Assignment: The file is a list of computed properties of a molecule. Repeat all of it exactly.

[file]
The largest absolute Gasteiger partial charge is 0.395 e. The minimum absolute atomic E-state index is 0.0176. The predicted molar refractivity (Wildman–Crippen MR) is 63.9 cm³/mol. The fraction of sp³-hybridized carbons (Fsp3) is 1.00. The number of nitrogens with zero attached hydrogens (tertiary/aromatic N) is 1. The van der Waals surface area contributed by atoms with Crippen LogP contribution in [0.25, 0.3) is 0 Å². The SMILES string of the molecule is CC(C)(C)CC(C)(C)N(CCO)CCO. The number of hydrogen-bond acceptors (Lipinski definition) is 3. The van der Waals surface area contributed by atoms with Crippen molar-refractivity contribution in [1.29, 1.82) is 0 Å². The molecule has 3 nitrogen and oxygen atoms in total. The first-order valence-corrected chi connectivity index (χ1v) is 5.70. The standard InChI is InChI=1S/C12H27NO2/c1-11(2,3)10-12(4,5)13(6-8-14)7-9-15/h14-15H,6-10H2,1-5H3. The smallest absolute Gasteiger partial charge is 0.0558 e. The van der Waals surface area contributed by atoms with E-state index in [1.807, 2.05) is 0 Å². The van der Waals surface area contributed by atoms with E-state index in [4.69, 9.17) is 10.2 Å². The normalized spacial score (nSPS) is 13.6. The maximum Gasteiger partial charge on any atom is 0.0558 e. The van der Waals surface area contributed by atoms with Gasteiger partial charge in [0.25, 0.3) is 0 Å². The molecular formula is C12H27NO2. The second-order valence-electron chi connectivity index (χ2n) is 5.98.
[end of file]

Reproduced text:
The largest absolute Gasteiger partial charge is 0.395 e. The minimum absolute atomic E-state index is 0.0176. The predicted molar refractivity (Wildman–Crippen MR) is 63.9 cm³/mol. The fraction of sp³-hybridized carbons (Fsp3) is 1.00. The number of nitrogens with zero attached hydrogens (tertiary/aromatic N) is 1. The van der Waals surface area contributed by atoms with Crippen LogP contribution in [0.25, 0.3) is 0 Å². The SMILES string of the molecule is CC(C)(C)CC(C)(C)N(CCO)CCO. The number of hydrogen-bond acceptors (Lipinski definition) is 3. The van der Waals surface area contributed by atoms with Crippen molar-refractivity contribution in [1.29, 1.82) is 0 Å². The molecule has 3 nitrogen and oxygen atoms in total. The first-order valence-corrected chi connectivity index (χ1v) is 5.70. The standard InChI is InChI=1S/C12H27NO2/c1-11(2,3)10-12(4,5)13(6-8-14)7-9-15/h14-15H,6-10H2,1-5H3. The smallest absolute Gasteiger partial charge is 0.0558 e. The van der Waals surface area contributed by atoms with E-state index in [1.807, 2.05) is 0 Å². The van der Waals surface area contributed by atoms with E-state index in [4.69, 9.17) is 10.2 Å². The normalized spacial score (nSPS) is 13.6. The maximum Gasteiger partial charge on any atom is 0.0558 e. The van der Waals surface area contributed by atoms with Gasteiger partial charge in [0.25, 0.3) is 0 Å². The molecular formula is C12H27NO2. The second-order valence-electron chi connectivity index (χ2n) is 5.98.